Tempting Daddy’s Boss Read Online Madison Faye

Categories Genre: Alpha Male, Billionaire, Romance Tags Authors:

Total pages in book: 35
Estimated words: 33235 (not accurate)
Estimated Reading Time in minutes: 166(@200wpm)___ 133(@250wpm)___ 111(@300wpm)

Read Online Books/Novels:

Tempting Daddy's Boss

Author/Writer of Book/Novel:

Madison Faye

Book Information:

I’m keeping her all to myself, whether she knows it or not.
An angel like little Lyra Worthington has no business being anywhere near a cold, calculating monster like me. But she’s been mine since the second she poured herself into my world. And now, I’m never letting her go.
I know she’s off-limits. I know she’s too young for me, and too innocent, and too untouched. But I bet she tastes like heaven and feels like sin, and tonight, I plan on finding out how right I am.
She’s tempting me - enticing me. She’s provoking me like a naughty little brat looking for trouble. And believe when I say, she’s going to find it with me.
I’ll call her angel. She’ll call me daddy.
I’m not – not really, of course. But that doesn’t mean I’m not going to protect her, and take care of her, and keep her safe from the whole damn world.
I play for keeps, I take what’s mine, and I keep what I take. And tonight, I’m taking her.
Super sweet, so filthy you’ll need a bath, and over-the-top wrong. But, if you’re looking for something wildly dirty, not really grounded in reality, and safe, this one’s for you! Utterly obsessed alpha hero, sassy, untouched heroine, and insta-love, smut, and sugary-sweetness galore. HEA with NO CHEATING!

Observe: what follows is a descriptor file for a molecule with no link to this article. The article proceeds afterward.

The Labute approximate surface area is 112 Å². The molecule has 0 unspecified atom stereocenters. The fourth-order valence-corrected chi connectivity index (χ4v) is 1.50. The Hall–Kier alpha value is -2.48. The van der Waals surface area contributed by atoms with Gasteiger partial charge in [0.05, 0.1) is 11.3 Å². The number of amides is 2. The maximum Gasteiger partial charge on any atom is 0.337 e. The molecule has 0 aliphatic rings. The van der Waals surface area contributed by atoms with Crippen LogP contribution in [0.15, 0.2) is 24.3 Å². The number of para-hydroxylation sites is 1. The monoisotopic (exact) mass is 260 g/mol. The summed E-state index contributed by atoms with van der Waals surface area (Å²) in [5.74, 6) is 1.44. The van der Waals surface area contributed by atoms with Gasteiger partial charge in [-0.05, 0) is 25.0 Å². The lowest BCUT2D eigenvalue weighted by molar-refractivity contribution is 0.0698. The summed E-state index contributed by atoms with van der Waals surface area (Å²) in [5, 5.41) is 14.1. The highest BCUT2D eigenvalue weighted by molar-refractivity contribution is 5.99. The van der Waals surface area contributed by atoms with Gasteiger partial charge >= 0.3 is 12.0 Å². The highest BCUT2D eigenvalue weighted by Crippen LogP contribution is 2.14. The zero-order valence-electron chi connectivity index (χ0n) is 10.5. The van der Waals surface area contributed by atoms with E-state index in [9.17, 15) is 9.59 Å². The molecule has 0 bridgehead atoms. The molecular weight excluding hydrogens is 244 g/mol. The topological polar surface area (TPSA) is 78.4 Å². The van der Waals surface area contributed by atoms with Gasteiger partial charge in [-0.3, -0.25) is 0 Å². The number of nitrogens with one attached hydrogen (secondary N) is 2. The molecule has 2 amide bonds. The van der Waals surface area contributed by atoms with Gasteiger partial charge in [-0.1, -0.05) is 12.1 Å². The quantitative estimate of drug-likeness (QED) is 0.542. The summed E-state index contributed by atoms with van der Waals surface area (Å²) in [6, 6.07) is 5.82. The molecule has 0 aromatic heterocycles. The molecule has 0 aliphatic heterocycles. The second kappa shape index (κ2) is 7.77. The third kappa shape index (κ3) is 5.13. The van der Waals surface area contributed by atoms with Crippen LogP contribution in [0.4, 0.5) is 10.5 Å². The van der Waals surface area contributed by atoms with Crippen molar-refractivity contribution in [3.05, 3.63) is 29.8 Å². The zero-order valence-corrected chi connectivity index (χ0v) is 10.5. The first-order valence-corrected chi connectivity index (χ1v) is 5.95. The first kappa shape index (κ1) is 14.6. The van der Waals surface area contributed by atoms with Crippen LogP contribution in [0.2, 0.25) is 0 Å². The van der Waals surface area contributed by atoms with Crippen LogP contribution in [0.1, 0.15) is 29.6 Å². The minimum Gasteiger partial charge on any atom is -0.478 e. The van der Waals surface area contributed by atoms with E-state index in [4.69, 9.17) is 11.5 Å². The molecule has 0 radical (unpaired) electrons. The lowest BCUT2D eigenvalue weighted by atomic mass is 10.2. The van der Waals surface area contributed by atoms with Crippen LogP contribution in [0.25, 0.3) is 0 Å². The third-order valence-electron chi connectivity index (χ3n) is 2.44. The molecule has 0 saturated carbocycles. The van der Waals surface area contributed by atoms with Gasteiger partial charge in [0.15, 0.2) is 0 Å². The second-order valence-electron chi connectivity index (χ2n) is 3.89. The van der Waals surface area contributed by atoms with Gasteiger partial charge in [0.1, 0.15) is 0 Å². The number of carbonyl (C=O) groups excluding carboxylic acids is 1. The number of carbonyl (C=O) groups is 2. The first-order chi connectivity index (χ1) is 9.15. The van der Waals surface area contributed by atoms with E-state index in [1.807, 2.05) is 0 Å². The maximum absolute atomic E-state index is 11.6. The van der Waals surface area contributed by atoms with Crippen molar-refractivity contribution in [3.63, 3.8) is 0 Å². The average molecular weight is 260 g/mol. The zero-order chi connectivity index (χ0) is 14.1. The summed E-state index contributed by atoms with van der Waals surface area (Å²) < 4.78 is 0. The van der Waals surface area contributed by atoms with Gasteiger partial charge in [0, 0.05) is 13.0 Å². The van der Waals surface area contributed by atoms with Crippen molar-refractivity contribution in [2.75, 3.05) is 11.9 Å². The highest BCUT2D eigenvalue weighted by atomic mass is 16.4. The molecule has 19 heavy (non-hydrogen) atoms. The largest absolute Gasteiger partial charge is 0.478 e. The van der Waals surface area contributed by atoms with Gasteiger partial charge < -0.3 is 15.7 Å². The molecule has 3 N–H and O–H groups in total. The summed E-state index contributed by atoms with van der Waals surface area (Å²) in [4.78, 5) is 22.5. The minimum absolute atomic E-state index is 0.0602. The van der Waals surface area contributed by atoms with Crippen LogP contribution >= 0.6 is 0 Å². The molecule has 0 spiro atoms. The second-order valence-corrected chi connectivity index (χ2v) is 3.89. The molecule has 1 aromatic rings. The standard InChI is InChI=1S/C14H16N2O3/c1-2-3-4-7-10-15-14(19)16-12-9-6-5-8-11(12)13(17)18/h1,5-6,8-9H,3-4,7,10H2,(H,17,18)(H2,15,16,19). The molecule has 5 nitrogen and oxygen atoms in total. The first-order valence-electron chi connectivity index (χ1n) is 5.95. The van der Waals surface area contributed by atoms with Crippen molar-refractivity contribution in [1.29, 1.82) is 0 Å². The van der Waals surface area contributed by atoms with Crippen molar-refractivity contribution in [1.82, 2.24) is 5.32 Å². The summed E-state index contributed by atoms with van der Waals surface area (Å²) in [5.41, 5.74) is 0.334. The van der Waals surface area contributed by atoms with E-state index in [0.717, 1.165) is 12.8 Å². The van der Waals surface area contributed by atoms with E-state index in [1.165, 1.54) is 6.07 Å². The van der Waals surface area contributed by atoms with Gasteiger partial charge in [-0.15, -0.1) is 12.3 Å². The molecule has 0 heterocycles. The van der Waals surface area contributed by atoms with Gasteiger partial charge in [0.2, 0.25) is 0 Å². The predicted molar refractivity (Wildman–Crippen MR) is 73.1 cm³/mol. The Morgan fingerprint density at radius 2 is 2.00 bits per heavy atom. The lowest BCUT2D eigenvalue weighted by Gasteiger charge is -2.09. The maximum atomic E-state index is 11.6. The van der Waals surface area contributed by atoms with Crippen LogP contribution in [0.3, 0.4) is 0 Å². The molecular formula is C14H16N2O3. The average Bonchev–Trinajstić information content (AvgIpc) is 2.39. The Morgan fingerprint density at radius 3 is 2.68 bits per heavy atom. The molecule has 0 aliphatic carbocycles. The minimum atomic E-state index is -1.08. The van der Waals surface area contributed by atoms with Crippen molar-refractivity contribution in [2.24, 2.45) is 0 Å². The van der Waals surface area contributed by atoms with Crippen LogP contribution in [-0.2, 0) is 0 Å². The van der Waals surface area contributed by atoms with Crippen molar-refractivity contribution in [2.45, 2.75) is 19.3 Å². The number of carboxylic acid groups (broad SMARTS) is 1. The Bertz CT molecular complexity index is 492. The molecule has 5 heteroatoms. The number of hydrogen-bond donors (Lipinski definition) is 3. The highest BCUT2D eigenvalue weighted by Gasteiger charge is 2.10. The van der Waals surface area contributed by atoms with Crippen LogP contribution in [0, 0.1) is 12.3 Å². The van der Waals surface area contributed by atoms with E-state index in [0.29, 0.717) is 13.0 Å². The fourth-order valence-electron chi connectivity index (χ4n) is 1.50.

*No one is related in this story*
Books by Author:

Madison Faye Books



I shouldn’t be here. I shouldn’t, and I know it. But maybe there’s something about this place that makes me want to do what I shouldn’t.

…Maybe there’s something about him that makes me want to break the rules.

The room is warm, and it’s dark in here but for the neon glow of the city illuminating the room through the enormous, floor-length glass that makes up the entire corner office. Views of all of New York and most of Brooklyn dazzle and sparkle through the window, giving me just enough light to see what I came here for.

No one should be in here. Not here, and not like this. Mostly because of whose domain this is of course. Because the man who sets his seat of power here isn’t one to be messed with, and I’m sure he wouldn’t like people coming into his office without invitation. Certainly not after hours, in the dark, and certainly not with what’s hanging on the walls.

Millions, and I do mean millions of dollars in original Impressionist era paintings.

They’re the reason I’m here. I’ve never met the man whose office this is and whose business this is, even if my internship in this very firm starts on Monday. But I know enough to be more than a little frightened. Powerful, aggressive, cold, calculating.


Damien Castle’s reputation is a thing of legend in the world of huge-money hedge funds. But, great art is great art, and I decided it was worth the risk. I can half-hear the cocktail party that’s happening on the floor below me — the partygoers out on the huge garden terraces that wrap around the building.